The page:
Re: Bug#682010: [mumble] Communication failures due to CELT codec library removal
On Wednesday, July 25, 2012 03:40:52, Nicos Gollan wrote:
> On Wednesday 25 July 2012 03:50:23 Chris Knadle wrote:
> > The way you've described this, /if/ the trick with Speex does work, and
> > the Debian version of Mumble ships without CELT, it would mean that if
> > any Debian user shows up on a public server then all users would switch
> > to using Speex. If that's the case, then the audio quality of Speex vs
> > Celt and the latency each has matters to an extent.
> If "the trick with speex" works and is actually deemed necessary, then
> we're talking about a package providing the absolute minimum of
> interoperability without any ambition to providing quality. And yes, for
> it to work, it would need to switch all clients within hearing range to
> using speex with all the penalties in quality and latency that brings.
Yeah... I'm not liking the sound of that. For instance one of the things that
are common on public Mumble/Murmur servers are one or more "music channels"
among the many other channels for teams of gamers. Forcing all of that
through a low-quality codec meant only for voice communication sounds very
undesirable from the user perspective.
> However, as suggested earlier, statistics also show that users on Linux
> platforms make up not quite 2% of the overall userbase, and users affected
> by the hack would be well below that (my guess would put them under one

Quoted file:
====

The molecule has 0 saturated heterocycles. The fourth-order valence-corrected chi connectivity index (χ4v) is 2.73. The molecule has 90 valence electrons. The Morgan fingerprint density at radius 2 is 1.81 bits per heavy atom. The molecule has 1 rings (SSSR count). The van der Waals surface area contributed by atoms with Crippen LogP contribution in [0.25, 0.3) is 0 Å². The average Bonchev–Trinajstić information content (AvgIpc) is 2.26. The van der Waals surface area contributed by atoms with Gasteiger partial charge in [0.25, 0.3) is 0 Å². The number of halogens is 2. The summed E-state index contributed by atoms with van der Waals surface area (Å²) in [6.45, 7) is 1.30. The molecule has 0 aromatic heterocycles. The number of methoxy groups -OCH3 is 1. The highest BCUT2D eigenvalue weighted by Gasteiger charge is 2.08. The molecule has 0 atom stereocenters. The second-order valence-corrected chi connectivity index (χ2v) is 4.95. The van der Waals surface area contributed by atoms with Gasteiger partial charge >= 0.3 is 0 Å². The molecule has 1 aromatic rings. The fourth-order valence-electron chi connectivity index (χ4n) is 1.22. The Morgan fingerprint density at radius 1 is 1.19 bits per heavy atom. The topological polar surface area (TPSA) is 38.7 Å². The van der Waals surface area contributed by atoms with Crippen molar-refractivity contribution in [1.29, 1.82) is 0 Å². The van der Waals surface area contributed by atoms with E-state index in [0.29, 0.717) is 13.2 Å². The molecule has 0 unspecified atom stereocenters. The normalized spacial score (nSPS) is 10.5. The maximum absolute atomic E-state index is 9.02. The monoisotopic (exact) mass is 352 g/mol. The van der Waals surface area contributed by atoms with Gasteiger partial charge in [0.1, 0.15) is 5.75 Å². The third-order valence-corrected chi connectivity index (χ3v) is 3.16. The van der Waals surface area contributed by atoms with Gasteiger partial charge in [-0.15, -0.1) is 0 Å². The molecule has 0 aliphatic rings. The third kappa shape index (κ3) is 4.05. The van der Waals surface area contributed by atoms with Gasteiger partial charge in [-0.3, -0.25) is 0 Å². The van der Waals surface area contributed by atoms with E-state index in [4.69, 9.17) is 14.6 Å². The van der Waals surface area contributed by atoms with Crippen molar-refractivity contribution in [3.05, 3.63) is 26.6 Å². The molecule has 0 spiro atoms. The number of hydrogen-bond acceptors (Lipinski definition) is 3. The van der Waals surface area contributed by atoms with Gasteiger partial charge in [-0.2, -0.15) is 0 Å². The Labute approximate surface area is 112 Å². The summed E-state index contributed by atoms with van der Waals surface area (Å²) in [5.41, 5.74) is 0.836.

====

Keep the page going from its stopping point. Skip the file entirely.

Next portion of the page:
> per mil). With that in mind, it would be easy for users to just kick the
> offending handful of clients worldwide off their servers if the need
> arises, since it would be a very rare occurrence. That makes the impact on
> the overall userbase absolutely negligible.
[I'm sure you know the following, but I'm explaining this in more detail for
those that may not be familiar with it.]
Normally users cannot kick nor ban another user off the server. To kick an
offending client off the server would require SuperUser priviliges in the
Mumble/Murmur server, or for kick/ban priviliges to be delegated to specific
users via Groups or ACL rules in the server. After that, this would involve
right-clicking on the suspected offending client and getting Information on
the client version, *somehow* figuring out that that version of Mumble was
causing the problem (i.e. "the Debian version of Mumble is a problem" from a
web search), and then finding someone with kick/ban priviliges to get the
offending client off. Then presumably someone has to leave the server and
return in order to get the server to renegotiate the codec used.
I wouldn't characterize the above as "easy" -- although it is easy in the
sense that it doesn't require reconfiguring the host machine to do it. It
would be easier for users to text the offending client and ask that the user
leave, but this would also involve understanding and explaining the situation.